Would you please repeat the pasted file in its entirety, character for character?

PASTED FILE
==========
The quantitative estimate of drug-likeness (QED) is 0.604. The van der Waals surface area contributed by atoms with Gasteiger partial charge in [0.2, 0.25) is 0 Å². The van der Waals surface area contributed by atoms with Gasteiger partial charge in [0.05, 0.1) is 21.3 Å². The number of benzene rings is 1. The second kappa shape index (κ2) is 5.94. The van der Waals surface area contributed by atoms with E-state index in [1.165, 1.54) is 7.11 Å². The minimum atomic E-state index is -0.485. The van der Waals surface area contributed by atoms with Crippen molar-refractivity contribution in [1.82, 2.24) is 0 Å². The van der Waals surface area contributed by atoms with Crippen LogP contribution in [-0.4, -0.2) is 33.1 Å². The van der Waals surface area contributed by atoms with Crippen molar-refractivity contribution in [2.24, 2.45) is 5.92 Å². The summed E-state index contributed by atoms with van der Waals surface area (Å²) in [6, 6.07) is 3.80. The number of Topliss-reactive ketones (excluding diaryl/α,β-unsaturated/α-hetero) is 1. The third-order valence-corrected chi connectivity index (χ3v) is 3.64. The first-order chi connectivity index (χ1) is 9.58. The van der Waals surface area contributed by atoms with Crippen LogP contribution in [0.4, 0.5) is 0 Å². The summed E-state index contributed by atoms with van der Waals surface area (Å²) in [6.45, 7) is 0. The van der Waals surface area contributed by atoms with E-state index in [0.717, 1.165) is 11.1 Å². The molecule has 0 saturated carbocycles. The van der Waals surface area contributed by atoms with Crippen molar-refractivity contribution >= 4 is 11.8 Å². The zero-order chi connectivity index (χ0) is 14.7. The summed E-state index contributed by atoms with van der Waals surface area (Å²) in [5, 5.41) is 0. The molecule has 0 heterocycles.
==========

The quantitative estimate of drug-likeness (QED) is 0.604. The van der Waals surface area contributed by atoms with Gasteiger partial charge in [0.2, 0.25) is 0 Å². The van der Waals surface area contributed by atoms with Gasteiger partial charge in [0.05, 0.1) is 21.3 Å². The number of benzene rings is 1. The second kappa shape index (κ2) is 5.94. The van der Waals surface area contributed by atoms with E-state index in [1.165, 1.54) is 7.11 Å². The minimum atomic E-state index is -0.485. The van der Waals surface area contributed by atoms with Crippen molar-refractivity contribution in [1.82, 2.24) is 0 Å². The van der Waals surface area contributed by atoms with Crippen LogP contribution in [-0.4, -0.2) is 33.1 Å². The van der Waals surface area contributed by atoms with Crippen molar-refractivity contribution in [2.24, 2.45) is 5.92 Å². The summed E-state index contributed by atoms with van der Waals surface area (Å²) in [6, 6.07) is 3.80. The number of Topliss-reactive ketones (excluding diaryl/α,β-unsaturated/α-hetero) is 1. The third-order valence-corrected chi connectivity index (χ3v) is 3.64. The first-order chi connectivity index (χ1) is 9.58. The van der Waals surface area contributed by atoms with Crippen LogP contribution in [0.4, 0.5) is 0 Å². The summed E-state index contributed by atoms with van der Waals surface area (Å²) in [6.45, 7) is 0. The van der Waals surface area contributed by atoms with E-state index in [0.717, 1.165) is 11.1 Å². The molecule has 0 saturated carbocycles. The van der Waals surface area contributed by atoms with Crippen molar-refractivity contribution >= 4 is 11.8 Å². The zero-order chi connectivity index (χ0) is 14.7. The summed E-state index contributed by atoms with van der Waals surface area (Å²) in [5, 5.41) is 0. The molecule has 0 heterocycles.